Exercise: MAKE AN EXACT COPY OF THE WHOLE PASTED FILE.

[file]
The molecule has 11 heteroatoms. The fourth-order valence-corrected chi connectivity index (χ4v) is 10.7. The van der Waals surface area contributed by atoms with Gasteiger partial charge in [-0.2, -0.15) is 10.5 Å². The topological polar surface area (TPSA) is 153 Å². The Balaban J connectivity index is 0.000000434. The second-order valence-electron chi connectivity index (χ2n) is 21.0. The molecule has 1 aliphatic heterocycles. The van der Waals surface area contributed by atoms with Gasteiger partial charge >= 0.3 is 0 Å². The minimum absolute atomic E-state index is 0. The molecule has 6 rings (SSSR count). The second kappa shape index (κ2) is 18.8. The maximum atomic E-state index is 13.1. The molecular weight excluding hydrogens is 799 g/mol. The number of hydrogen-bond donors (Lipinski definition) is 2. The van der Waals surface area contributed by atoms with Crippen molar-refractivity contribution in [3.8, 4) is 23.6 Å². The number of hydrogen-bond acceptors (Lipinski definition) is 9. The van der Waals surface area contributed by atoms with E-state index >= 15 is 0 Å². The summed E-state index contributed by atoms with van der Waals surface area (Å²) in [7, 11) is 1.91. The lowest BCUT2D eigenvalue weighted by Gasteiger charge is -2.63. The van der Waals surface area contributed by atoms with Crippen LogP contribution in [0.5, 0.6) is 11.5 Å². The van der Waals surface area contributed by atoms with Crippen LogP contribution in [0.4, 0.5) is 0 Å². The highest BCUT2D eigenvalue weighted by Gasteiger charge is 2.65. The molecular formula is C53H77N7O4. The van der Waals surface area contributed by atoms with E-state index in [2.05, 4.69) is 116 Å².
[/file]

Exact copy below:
The molecule has 11 heteroatoms. The fourth-order valence-corrected chi connectivity index (χ4v) is 10.7. The van der Waals surface area contributed by atoms with Gasteiger partial charge in [-0.2, -0.15) is 10.5 Å². The topological polar surface area (TPSA) is 153 Å². The Balaban J connectivity index is 0.000000434. The second-order valence-electron chi connectivity index (χ2n) is 21.0. The molecule has 1 aliphatic heterocycles. The van der Waals surface area contributed by atoms with Gasteiger partial charge >= 0.3 is 0 Å². The minimum absolute atomic E-state index is 0. The molecule has 6 rings (SSSR count). The second kappa shape index (κ2) is 18.8. The maximum atomic E-state index is 13.1. The molecular weight excluding hydrogens is 799 g/mol. The number of hydrogen-bond donors (Lipinski definition) is 2. The van der Waals surface area contributed by atoms with Crippen molar-refractivity contribution in [3.8, 4) is 23.6 Å². The number of hydrogen-bond acceptors (Lipinski definition) is 9. The van der Waals surface area contributed by atoms with E-state index >= 15 is 0 Å². The summed E-state index contributed by atoms with van der Waals surface area (Å²) in [7, 11) is 1.91. The lowest BCUT2D eigenvalue weighted by Gasteiger charge is -2.63. The van der Waals surface area contributed by atoms with Crippen LogP contribution in [0.5, 0.6) is 11.5 Å². The van der Waals surface area contributed by atoms with Crippen LogP contribution in [0.4, 0.5) is 0 Å². The highest BCUT2D eigenvalue weighted by Gasteiger charge is 2.65. The molecular formula is C53H77N7O4. The van der Waals surface area contributed by atoms with E-state index in [2.05, 4.69) is 116 Å².